Small Texas Town Hit Hard By Power Plant Closing - NBC 5 Dallas-Fort Worth

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Small Texas Town Hit Hard By Power Plant Closing

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    Small Town Hit Hard By Power Plant Closing

    A small town in Central East Texas is racing to replace hundreds of jobs lost when one of the largest employers in Freestone County shut down. (Published Friday, Feb. 16, 2018)

    A small town in Central East Texas is racing to replace hundreds of jobs lost when one of the largest employers in Freestone County shut down.

    “It’s like losing your old friend, you know, that’s been very loyal and good to you for the time that they’ve been here,” said Jeff Looney, Fairfield City Administrator.

    Fueled largely by locally mined coal, Big Brown Power Plant began operations in 1971 and employed more than 200 people, many of them living in the city of Fairfield.

    “When you got natural gas prices so low, it makes it hard for a coal plant to compete with that," said Looney.

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    Too old and too expensive to keep running, Big Brown’s owner, Irving-based Luminant, shut down the plant on Feb. 12.

    “I guess it’s just like all of us, when you get too old that you can’t do some things then it’s hard to repair it," said Looney.

    The owner of a local real estate company, Landis Bayless worked at Big Brown for 28 years.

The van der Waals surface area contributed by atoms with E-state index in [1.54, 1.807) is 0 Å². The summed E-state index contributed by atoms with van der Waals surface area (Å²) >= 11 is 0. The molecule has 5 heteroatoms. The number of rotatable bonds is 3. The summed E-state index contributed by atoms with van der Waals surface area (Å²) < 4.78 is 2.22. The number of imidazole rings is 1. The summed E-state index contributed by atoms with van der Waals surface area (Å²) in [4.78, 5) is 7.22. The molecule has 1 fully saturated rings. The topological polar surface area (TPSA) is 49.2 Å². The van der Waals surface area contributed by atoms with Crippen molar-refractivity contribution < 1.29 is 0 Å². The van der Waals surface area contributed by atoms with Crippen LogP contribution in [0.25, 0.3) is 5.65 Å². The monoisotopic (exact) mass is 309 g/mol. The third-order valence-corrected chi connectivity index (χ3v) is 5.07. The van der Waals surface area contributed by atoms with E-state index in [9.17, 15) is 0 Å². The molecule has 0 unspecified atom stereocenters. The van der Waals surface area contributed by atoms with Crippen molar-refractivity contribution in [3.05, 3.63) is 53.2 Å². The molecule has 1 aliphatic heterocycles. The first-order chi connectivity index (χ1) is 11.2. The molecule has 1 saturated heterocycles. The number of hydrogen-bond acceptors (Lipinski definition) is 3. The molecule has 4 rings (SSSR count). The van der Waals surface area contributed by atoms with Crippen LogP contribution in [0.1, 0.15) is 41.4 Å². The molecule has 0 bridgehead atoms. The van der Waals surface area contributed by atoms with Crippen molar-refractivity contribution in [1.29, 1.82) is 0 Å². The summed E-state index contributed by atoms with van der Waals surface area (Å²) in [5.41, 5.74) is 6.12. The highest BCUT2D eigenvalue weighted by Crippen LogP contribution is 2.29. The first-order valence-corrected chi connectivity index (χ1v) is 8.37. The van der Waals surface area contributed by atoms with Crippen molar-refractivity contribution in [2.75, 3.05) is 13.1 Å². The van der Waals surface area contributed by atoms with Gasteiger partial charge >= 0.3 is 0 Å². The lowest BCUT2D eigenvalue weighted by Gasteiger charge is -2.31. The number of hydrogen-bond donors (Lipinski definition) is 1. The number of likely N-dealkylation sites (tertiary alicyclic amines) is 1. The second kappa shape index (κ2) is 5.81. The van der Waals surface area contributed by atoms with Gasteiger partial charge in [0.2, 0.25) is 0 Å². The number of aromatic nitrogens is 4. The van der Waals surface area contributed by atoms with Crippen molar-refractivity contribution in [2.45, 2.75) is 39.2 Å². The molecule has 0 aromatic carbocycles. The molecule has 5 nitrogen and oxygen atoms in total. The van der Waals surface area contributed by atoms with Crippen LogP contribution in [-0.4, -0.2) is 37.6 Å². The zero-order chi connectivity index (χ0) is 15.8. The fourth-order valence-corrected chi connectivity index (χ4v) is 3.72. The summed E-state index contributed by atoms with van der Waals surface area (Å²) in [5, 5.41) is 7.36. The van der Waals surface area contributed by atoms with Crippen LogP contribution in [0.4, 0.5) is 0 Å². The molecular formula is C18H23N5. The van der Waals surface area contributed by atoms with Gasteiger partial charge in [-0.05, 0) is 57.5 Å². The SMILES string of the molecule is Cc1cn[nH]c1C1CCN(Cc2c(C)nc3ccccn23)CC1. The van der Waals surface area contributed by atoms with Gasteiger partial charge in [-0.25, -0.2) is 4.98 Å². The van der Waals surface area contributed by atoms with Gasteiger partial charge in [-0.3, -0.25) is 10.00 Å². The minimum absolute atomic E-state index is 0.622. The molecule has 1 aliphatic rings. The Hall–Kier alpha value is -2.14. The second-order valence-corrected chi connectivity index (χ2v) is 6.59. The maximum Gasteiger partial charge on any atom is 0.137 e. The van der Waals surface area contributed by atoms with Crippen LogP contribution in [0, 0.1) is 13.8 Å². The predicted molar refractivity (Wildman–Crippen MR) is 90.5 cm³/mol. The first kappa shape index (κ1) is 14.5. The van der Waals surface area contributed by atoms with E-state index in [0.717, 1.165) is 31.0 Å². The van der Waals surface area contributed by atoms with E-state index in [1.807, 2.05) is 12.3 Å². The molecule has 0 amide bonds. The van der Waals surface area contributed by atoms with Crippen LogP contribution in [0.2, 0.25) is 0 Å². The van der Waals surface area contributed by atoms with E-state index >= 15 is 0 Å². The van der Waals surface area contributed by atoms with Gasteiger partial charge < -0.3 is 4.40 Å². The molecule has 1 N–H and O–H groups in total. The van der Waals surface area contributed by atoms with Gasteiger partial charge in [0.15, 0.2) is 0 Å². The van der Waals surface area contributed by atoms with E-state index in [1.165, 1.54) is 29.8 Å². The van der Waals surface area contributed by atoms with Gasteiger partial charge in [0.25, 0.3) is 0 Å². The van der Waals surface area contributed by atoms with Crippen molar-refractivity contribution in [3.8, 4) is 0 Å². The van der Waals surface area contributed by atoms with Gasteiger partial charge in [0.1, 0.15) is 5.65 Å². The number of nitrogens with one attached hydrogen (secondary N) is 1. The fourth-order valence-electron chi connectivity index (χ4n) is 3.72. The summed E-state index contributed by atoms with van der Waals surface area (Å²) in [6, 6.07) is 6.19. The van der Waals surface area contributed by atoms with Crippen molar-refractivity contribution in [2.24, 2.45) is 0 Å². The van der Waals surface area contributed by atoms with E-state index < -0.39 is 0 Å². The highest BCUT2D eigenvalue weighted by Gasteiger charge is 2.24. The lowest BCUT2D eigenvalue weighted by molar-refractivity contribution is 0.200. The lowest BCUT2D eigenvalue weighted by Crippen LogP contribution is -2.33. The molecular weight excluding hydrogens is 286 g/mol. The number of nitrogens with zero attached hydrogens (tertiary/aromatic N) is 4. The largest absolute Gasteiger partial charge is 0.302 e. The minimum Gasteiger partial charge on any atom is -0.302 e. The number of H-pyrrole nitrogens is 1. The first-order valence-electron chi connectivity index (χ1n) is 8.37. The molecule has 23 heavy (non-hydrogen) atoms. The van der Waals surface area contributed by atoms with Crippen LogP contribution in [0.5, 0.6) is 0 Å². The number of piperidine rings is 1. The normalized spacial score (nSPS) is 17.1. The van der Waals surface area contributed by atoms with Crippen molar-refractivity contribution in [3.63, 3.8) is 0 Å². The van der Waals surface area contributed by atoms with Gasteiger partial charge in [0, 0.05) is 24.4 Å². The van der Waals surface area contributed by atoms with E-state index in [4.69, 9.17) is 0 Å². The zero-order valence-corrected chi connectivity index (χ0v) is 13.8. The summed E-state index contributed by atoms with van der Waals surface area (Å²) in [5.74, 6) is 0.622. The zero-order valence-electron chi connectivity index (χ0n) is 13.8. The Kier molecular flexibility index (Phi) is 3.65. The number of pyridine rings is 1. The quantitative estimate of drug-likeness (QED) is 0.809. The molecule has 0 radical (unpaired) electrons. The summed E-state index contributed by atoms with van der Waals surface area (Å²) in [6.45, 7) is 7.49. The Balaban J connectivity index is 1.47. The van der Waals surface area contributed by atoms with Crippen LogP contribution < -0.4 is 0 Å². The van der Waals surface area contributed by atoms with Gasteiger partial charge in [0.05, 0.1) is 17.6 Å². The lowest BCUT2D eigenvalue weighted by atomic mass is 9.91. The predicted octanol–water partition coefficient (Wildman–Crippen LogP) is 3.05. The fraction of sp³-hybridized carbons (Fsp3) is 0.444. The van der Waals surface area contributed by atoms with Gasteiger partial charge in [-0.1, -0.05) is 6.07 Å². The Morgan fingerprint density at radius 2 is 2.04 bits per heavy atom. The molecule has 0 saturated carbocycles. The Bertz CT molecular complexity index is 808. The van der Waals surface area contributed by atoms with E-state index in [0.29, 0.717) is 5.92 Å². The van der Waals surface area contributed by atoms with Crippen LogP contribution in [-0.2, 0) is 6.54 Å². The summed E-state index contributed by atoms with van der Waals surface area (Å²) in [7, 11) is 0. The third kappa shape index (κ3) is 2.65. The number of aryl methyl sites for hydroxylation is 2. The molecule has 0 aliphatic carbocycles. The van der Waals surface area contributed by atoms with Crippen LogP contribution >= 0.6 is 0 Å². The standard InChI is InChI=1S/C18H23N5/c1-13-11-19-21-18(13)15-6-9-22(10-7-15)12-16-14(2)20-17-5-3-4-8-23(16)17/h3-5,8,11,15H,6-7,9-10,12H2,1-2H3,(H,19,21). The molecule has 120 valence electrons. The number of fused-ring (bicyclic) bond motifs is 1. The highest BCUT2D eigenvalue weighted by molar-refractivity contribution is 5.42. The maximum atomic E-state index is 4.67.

“Some of the employees, they’re not going to be able to find jobs here, they’re going to have to relocate, which means maybe uprooting your family and going somewhere else,” said Bayless.

    Local store and restaurants are already feeling the effects.

    “When we lose several hundred local people, it will feel an impact,” said Sonny Daniel, who owns nine local businesses, including several restaurants.

    One of the restaurants closed shortly after Luminant announced Big Brown would be shutting down.

    “You’re really anxious about what the future might hold," said Daniel. “I’ve got six kids that I’m raising here, so it’s kind of a wait and see to see where the chips may fall but we’re just hoping everything works out.”

    When the power plant ceased operations, the local Napa Auto Parts store lost its biggest customer.

    “We’ve extended hours on certain days to try to make up for some losses," said manager Josh Bayless. “We’re not going to let anybody go. We’ll do all we can before that ever happens.”

    There are some new jobs on the way.

    There’s a new industrial park taking shape in Fairfield, where a large manufacturing company has pledged to build a 90,000 square foot facility that will eventually employ more than 100 people.

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    “This is the shift that we have to do is create some other primary jobs, some other manufacturing jobs, and open up some new possibilities here," said David Fowler, President of the Fairfield Economic Development Corporation.

    “I think it’s a great time to expand our horizons and not give up," said Looney. “Fairfield people, all of Freestone County, never been known for just throwing up their hands and quitting, they’re going to move forward.”

    About 20 people will continue to work at the Big Brown site and the adjacent coal mine through the end of next year.

    The company still hasn’t decided what to do with the property once all the work there is complete.

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